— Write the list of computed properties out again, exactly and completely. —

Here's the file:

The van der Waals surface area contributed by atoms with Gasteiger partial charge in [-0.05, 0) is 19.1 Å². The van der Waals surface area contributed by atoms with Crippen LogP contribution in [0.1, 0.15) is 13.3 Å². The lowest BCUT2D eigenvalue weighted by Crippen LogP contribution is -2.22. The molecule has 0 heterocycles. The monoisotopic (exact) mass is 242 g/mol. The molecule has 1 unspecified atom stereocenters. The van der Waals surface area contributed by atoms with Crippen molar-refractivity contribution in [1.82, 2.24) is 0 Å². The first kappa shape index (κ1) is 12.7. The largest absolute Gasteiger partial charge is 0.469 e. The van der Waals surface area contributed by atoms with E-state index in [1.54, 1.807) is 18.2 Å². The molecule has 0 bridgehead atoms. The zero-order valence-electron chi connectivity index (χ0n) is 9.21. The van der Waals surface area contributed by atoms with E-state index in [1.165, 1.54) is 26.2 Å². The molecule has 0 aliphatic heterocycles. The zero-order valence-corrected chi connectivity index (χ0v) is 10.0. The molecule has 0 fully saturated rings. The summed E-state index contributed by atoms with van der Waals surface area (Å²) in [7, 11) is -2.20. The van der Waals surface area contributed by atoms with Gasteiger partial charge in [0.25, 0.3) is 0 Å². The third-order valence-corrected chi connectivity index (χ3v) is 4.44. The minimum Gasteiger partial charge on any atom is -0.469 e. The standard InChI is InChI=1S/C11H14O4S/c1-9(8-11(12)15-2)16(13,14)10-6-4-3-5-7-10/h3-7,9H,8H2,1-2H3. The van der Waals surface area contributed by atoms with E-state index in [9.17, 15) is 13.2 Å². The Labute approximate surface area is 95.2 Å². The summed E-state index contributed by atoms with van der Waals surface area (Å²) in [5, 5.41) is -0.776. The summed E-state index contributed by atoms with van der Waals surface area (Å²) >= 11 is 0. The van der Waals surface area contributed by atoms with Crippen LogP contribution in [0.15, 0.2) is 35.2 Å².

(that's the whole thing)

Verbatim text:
The van der Waals surface area contributed by atoms with Gasteiger partial charge in [-0.05, 0) is 19.1 Å². The van der Waals surface area contributed by atoms with Crippen LogP contribution in [0.1, 0.15) is 13.3 Å². The lowest BCUT2D eigenvalue weighted by Crippen LogP contribution is -2.22. The molecule has 0 heterocycles. The monoisotopic (exact) mass is 242 g/mol. The molecule has 1 unspecified atom stereocenters. The van der Waals surface area contributed by atoms with Crippen molar-refractivity contribution in [1.82, 2.24) is 0 Å². The first kappa shape index (κ1) is 12.7. The largest absolute Gasteiger partial charge is 0.469 e. The van der Waals surface area contributed by atoms with E-state index in [1.54, 1.807) is 18.2 Å². The molecule has 0 bridgehead atoms. The zero-order valence-electron chi connectivity index (χ0n) is 9.21. The van der Waals surface area contributed by atoms with E-state index in [1.165, 1.54) is 26.2 Å². The molecule has 0 aliphatic heterocycles. The zero-order valence-corrected chi connectivity index (χ0v) is 10.0. The molecule has 0 fully saturated rings. The summed E-state index contributed by atoms with van der Waals surface area (Å²) in [7, 11) is -2.20. The van der Waals surface area contributed by atoms with Gasteiger partial charge in [0.25, 0.3) is 0 Å². The third-order valence-corrected chi connectivity index (χ3v) is 4.44. The minimum Gasteiger partial charge on any atom is -0.469 e. The standard InChI is InChI=1S/C11H14O4S/c1-9(8-11(12)15-2)16(13,14)10-6-4-3-5-7-10/h3-7,9H,8H2,1-2H3. The van der Waals surface area contributed by atoms with E-state index in [9.17, 15) is 13.2 Å². The Labute approximate surface area is 95.2 Å². The summed E-state index contributed by atoms with van der Waals surface area (Å²) in [5, 5.41) is -0.776. The summed E-state index contributed by atoms with van der Waals surface area (Å²) >= 11 is 0. The van der Waals surface area contributed by atoms with Crippen LogP contribution in [0.15, 0.2) is 35.2 Å².